Pollinator Gardens at the University of Mississippi
The University of Mississippi is located in a diverse region of plants, animals, and insects. The region belongs to the Southeastern Mixed Forest Province as described by the North American Pollinator Protection Campaign. This region is a highly-developed and farmed landscape in which pollinator species are integral to the agricultural systems. In addition, the region acts as a migration route for many species of insects and birds. It is important to foster native and beneficial habitats for pollinators in order to support their migrations, species survival, and human agricultural systems.
The University of Mississippi has several pollinator gardens, installed and maintained by Landscape Services, to achieve this goal. As you view each garden below be sure to click on the image for more information about the plants that are grown there and the pollinators they support.
This guide focuses on butterflies common to the University of Mississippi Field Station and regions surrounding it. Click the link above to order the guide.
The University of Mississippi Beekeepers Club was established in Spring 2018. They originally started within the Sally McDonnell Barksdale Honors College, working closely with Dean and novice beekeeper himself Douglass Sullivan-González. However, all students are now welcome to join. Members of the club have recently started raising bees in hives that they assembled and installed nucleus colonies in themselves.
The Magnolia Grove Campus Audubon Chapter is a group of passionate students, advocates, and stewards of the land and resources based at the University of Mississippi. The club includes a diverse audience as well as diverse levels of experience in the natural world. Its vision is to create a more mindful, diverse, and bird-friendly community at the University of Mississippi and create a new generation of supporters for conservation.
The UM Garden Club is a student organization on the University of Mississippi’s campus. The garden is located behind RC South and produces food grown by and for students. The garden benefits from the many pollinators around the university in order to produce food throughout the year. The Garden Club welcomes all students, faculty, and staff to join and participate with no experience necessary.
Located in Holly Springs, the Strawberry Plains Audubon Center is a great location to interact and learn more about pollinators through educational events and workshops. Strawberry Plains Audubon Center also sells native plants that support pollinators in the region. SPAC’s mission is: “Through education and demonstration, Strawberry Plains Audubon Center inspires ecological stewardship and leads community action to conserve and manage our landscape for biodiversity and habitat for birds and other wildlife.”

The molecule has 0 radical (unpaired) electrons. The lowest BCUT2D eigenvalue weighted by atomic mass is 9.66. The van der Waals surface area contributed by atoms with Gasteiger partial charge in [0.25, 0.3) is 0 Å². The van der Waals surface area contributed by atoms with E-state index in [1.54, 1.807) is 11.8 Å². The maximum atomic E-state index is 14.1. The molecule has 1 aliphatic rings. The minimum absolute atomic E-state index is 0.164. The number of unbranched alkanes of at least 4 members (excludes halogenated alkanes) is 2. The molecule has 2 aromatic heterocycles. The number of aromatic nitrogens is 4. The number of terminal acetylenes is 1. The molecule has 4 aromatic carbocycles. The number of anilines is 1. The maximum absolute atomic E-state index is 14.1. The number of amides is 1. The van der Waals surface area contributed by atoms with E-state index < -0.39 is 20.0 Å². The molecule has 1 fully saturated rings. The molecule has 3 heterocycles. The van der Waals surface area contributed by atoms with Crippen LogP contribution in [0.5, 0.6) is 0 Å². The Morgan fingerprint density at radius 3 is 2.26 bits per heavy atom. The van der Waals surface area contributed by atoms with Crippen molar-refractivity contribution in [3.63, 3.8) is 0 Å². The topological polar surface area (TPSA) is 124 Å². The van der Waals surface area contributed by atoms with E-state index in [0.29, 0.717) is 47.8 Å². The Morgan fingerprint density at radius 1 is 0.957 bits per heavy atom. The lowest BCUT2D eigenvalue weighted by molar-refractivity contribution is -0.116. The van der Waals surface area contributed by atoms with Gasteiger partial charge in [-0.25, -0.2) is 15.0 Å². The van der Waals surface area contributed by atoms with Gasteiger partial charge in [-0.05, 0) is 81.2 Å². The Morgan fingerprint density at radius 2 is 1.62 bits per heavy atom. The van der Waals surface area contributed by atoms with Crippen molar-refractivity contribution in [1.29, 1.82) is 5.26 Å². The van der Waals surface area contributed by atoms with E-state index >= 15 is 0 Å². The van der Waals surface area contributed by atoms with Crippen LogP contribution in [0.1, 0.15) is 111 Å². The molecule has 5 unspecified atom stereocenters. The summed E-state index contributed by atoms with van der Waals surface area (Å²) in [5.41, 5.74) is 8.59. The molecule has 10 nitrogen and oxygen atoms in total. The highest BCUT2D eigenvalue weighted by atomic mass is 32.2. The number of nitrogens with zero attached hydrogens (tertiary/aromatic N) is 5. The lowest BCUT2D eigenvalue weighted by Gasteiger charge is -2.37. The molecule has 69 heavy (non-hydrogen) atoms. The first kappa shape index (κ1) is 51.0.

The University of Mississippi Pollinator Gardens are brought to you by Landscape Services with support from the Office of Sustainability.
Management of Pollinator Gardens
Campus site management goals strive to minimize risk to people, property, and the environment, including pollinators. Non-chemical methods including prevention are the first line of defense. Landscape Services has invested in organic and humane repellents to deter deer and pests from the University of Mississippi campus. Organic fertilizers such as leaves, composted manure, Milorganite, and Loamate are used as a top dressing when needed. If chemical use is necessary, the least toxic control is used when action is necessary. All pollinator gardens are carefully monitored by following the industries best-integrated pest management methods and practices. Integrated pest management methods:
· Trees and shrubs are pruned to encourage air circulation.
· Resistant plant species are used when available and correct spacing when planting to avoid overcrowding.
· Selecting the right plants for the site conditions and preparing the soil for the plants.
· Dormant oil is applied to plants and shrubs to prevent insect infestations.
· Weeds are controlled in shrub beds to promote healthy plants.
· Leaves and other debris are removed to prevent overwintering of insects.
· Diseased and infested plants are physically removed to prevent spread.
· All landscape tools are regularly sanitized to prevent spread of pests and infections.
· Educate staff on the identification of beneficial insects.
· Encourage native predators by maintaining diverse habitat which they can prey directly on pests.